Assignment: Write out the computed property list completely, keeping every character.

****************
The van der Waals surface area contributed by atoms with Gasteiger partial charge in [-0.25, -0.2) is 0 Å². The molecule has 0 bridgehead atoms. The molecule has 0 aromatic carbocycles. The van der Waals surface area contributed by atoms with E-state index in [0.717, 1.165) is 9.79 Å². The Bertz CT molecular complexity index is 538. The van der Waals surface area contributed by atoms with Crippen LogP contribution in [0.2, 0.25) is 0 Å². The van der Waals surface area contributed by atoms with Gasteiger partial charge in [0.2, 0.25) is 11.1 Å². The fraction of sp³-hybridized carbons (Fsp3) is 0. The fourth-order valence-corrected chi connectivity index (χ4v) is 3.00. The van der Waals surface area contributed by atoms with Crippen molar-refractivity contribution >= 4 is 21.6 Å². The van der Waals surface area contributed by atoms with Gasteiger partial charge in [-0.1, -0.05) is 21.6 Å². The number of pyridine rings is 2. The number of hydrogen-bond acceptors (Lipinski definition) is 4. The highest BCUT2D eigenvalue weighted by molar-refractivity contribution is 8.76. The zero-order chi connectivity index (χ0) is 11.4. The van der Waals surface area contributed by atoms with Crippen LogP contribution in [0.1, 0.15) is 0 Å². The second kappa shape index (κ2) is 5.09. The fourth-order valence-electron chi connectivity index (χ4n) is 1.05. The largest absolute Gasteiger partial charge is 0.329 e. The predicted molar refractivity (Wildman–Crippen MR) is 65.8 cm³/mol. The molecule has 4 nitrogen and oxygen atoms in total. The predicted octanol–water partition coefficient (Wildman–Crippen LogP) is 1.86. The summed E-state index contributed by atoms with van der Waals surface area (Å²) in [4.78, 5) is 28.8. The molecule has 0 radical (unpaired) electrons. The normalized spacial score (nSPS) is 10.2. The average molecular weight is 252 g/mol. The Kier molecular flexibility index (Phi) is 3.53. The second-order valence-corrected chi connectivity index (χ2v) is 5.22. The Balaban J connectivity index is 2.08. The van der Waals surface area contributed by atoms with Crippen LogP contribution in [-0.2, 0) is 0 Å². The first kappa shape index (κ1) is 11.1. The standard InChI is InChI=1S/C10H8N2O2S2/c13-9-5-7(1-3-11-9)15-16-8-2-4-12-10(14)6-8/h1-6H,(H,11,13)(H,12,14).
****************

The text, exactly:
The van der Waals surface area contributed by atoms with Gasteiger partial charge in [-0.25, -0.2) is 0 Å². The molecule has 0 bridgehead atoms. The molecule has 0 aromatic carbocycles. The van der Waals surface area contributed by atoms with E-state index in [0.717, 1.165) is 9.79 Å². The Bertz CT molecular complexity index is 538. The van der Waals surface area contributed by atoms with Crippen LogP contribution in [0.2, 0.25) is 0 Å². The van der Waals surface area contributed by atoms with Gasteiger partial charge in [0.2, 0.25) is 11.1 Å². The fraction of sp³-hybridized carbons (Fsp3) is 0. The fourth-order valence-corrected chi connectivity index (χ4v) is 3.00. The van der Waals surface area contributed by atoms with Crippen molar-refractivity contribution >= 4 is 21.6 Å². The van der Waals surface area contributed by atoms with Gasteiger partial charge in [-0.1, -0.05) is 21.6 Å². The number of pyridine rings is 2. The number of hydrogen-bond acceptors (Lipinski definition) is 4. The highest BCUT2D eigenvalue weighted by molar-refractivity contribution is 8.76. The zero-order chi connectivity index (χ0) is 11.4. The van der Waals surface area contributed by atoms with Crippen LogP contribution in [0.1, 0.15) is 0 Å². The second kappa shape index (κ2) is 5.09. The fourth-order valence-electron chi connectivity index (χ4n) is 1.05. The largest absolute Gasteiger partial charge is 0.329 e. The predicted molar refractivity (Wildman–Crippen MR) is 65.8 cm³/mol. The molecule has 4 nitrogen and oxygen atoms in total. The predicted octanol–water partition coefficient (Wildman–Crippen LogP) is 1.86. The summed E-state index contributed by atoms with van der Waals surface area (Å²) in [4.78, 5) is 28.8. The molecule has 0 radical (unpaired) electrons. The normalized spacial score (nSPS) is 10.2. The average molecular weight is 252 g/mol. The Kier molecular flexibility index (Phi) is 3.53. The second-order valence-corrected chi connectivity index (χ2v) is 5.22. The Balaban J connectivity index is 2.08. The van der Waals surface area contributed by atoms with Crippen LogP contribution in [-0.2, 0) is 0 Å². The first kappa shape index (κ1) is 11.1. The standard InChI is InChI=1S/C10H8N2O2S2/c13-9-5-7(1-3-11-9)15-16-8-2-4-12-10(14)6-8/h1-6H,(H,11,13)(H,12,14).